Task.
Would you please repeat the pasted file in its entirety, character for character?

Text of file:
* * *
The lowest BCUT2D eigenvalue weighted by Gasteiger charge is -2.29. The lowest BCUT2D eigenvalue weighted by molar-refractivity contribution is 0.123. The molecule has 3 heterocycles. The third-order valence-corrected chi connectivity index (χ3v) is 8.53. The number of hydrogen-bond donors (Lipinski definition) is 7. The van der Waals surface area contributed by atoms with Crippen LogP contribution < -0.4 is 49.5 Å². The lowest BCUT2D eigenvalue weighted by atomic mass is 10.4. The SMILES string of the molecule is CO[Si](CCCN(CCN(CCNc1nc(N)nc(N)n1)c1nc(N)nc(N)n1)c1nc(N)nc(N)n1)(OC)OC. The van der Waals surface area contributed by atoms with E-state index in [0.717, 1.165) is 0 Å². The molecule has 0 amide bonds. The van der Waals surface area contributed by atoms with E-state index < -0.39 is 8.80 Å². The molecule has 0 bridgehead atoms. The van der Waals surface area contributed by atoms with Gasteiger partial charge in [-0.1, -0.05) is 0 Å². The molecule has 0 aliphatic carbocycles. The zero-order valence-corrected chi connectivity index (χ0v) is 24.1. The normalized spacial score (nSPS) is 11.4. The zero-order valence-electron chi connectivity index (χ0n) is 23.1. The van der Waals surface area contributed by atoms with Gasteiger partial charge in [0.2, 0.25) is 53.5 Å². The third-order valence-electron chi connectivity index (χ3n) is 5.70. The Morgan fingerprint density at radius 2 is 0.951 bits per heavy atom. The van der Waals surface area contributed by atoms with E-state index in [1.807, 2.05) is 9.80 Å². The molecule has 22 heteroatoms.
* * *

The lowest BCUT2D eigenvalue weighted by Gasteiger charge is -2.29. The lowest BCUT2D eigenvalue weighted by molar-refractivity contribution is 0.123. The molecule has 3 heterocycles. The third-order valence-corrected chi connectivity index (χ3v) is 8.53. The number of hydrogen-bond donors (Lipinski definition) is 7. The van der Waals surface area contributed by atoms with Crippen LogP contribution < -0.4 is 49.5 Å². The lowest BCUT2D eigenvalue weighted by atomic mass is 10.4. The SMILES string of the molecule is CO[Si](CCCN(CCN(CCNc1nc(N)nc(N)n1)c1nc(N)nc(N)n1)c1nc(N)nc(N)n1)(OC)OC. The van der Waals surface area contributed by atoms with E-state index in [0.717, 1.165) is 0 Å². The molecule has 0 amide bonds. The van der Waals surface area contributed by atoms with E-state index < -0.39 is 8.80 Å². The molecule has 0 bridgehead atoms. The van der Waals surface area contributed by atoms with Gasteiger partial charge in [-0.1, -0.05) is 0 Å². The molecule has 0 aliphatic carbocycles. The zero-order valence-corrected chi connectivity index (χ0v) is 24.1. The normalized spacial score (nSPS) is 11.4. The zero-order valence-electron chi connectivity index (χ0n) is 23.1. The van der Waals surface area contributed by atoms with Gasteiger partial charge in [0.2, 0.25) is 53.5 Å². The third-order valence-electron chi connectivity index (χ3n) is 5.70. The Morgan fingerprint density at radius 2 is 0.951 bits per heavy atom. The van der Waals surface area contributed by atoms with E-state index in [1.807, 2.05) is 9.80 Å². The molecule has 22 heteroatoms.